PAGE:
Can tablets and apps help children learn to read? It feels like a simple question, but the answer is complicated.
For starters, technology is moving fast, and there hasn't been time for solid scientific consensus to develop on whether and how devices like tablets should be used to help children improve their reading skills.
That hasn't stopped school systems around the country from buying in, and we heard this week about tablets in schools from Marketplace's LearningCurve reporter Adriene Hill.
But beyond schools and teachers, what about parents who want their children to have top notch reading skills in a changing environment?
Jason Boog is the author of "Born Reading: Bringing Up Bookworms in a Digital Age." Boog says that there is some agreement in the scientific community on a few important points.
Click the media player above to hear Jason Boog in conversation with Marketplace Tech host Ben Johnson.
One thing neuroscientists seem to agree that kids shouldn't be playing with tablets and smartphones until they're over two years of age. Another is that whatever apps or technology we use to try and improve our kids' reading skills, there is no real alternative for a real human being reading with and to a child.
NATO leaders are expected this week to set up a rapid-response force to defend against potential Russian aggression.
If you remember Augustus Gloop, Veruca Salt and Willy Wonka, and of course our hero, Charlie Bucket from "Charlie and the Chocolate Factory," then I have some good news for you.
No, not a golden ticket. A lost chapter of Roald Dahl's classic book has been published by the English paper The Guardian.
In the lost chapter, the children go into the chocolate factory's vanilla fudge room and its rather violent cutting and pounding room. Not all the kids make it out.
You can also catch glimpses of some early character sketches and Dahl's trademark dark humor.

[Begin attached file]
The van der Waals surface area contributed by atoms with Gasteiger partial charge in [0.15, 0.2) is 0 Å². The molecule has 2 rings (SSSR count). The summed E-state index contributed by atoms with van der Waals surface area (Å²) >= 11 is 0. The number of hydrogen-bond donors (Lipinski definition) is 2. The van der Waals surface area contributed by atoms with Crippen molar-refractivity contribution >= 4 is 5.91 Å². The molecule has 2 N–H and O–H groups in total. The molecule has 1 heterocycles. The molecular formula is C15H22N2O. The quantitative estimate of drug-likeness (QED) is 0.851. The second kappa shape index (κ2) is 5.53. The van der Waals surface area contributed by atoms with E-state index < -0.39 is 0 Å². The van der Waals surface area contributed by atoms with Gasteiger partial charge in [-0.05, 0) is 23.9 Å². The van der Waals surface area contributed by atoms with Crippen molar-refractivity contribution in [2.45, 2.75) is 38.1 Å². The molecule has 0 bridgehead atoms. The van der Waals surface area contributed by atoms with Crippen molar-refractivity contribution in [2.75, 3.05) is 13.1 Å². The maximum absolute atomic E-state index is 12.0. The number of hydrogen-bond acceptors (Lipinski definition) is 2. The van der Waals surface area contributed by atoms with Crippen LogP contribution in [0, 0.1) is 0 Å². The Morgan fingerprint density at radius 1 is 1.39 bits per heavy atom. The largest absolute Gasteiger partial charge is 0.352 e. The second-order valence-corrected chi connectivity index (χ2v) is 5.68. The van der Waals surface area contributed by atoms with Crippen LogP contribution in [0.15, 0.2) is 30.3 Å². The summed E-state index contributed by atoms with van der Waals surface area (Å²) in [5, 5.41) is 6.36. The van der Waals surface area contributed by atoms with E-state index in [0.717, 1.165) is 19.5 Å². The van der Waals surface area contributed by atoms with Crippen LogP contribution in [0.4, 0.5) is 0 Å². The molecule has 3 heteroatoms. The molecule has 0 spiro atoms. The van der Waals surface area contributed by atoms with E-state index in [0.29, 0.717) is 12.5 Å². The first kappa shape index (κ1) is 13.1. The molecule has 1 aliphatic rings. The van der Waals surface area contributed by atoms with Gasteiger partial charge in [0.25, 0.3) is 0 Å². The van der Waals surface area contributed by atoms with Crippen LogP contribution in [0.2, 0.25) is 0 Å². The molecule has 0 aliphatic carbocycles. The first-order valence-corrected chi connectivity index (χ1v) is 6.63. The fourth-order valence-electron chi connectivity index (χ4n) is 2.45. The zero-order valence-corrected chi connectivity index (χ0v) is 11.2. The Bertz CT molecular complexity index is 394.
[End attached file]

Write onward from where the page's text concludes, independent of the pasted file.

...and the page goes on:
The paper says it was deemed too wild and subversive 50 years ago.
President Obama heads to Europe this week to take part in the NATO summit. The alliance is weighing how to respond to Russia's incursions into Ukraine.
Ebola has exposed weaknesses in Africa's health networks and a failure to work together to arrest the spread of the virus. The "not our problem" response is taking an economic toll on the continent.
Four decades after Studs Terkel's famous collection of oral histories was published, Radio Diaries revives one of his interviews with Helen Moog, an Ohio taxi driver and grandmother of five.
Tracing the parentage of a 1957 Chevy is not easy, but for Earl Swift, author of Auto Biography: A Classic Car, An Outlaw Motorhead, and 57 Years of the American Dream, it became an obsession.
"I met Tommy Arney in 1993 when he was running a go-go bar in Virginia," says Swift.
Swift was, at the time, a newspaper reporter for the Virginian Pilot. He went to Arney’s go-go bar to interview him about a court battle he was in. Swift says he walked out of that interview very impressed with Arney.
"He had an intelligent humor that stayed with me for years afterwards," says Swift.
He met the 1957 Chevy eleven years later.
"Having driven a succession of beaters in college and throughout my twenties, and wondering often back in those days what the cars had been like when they were new and actually functioned as intended," says Swift. "I decided it would be an interesting newspaper story to find an old car and try to trace it back to everybody who had owned and try to tell a bigger story; something about America or about the region or the state through this one car and this otherwise unconnected fraternity of people who had shared it."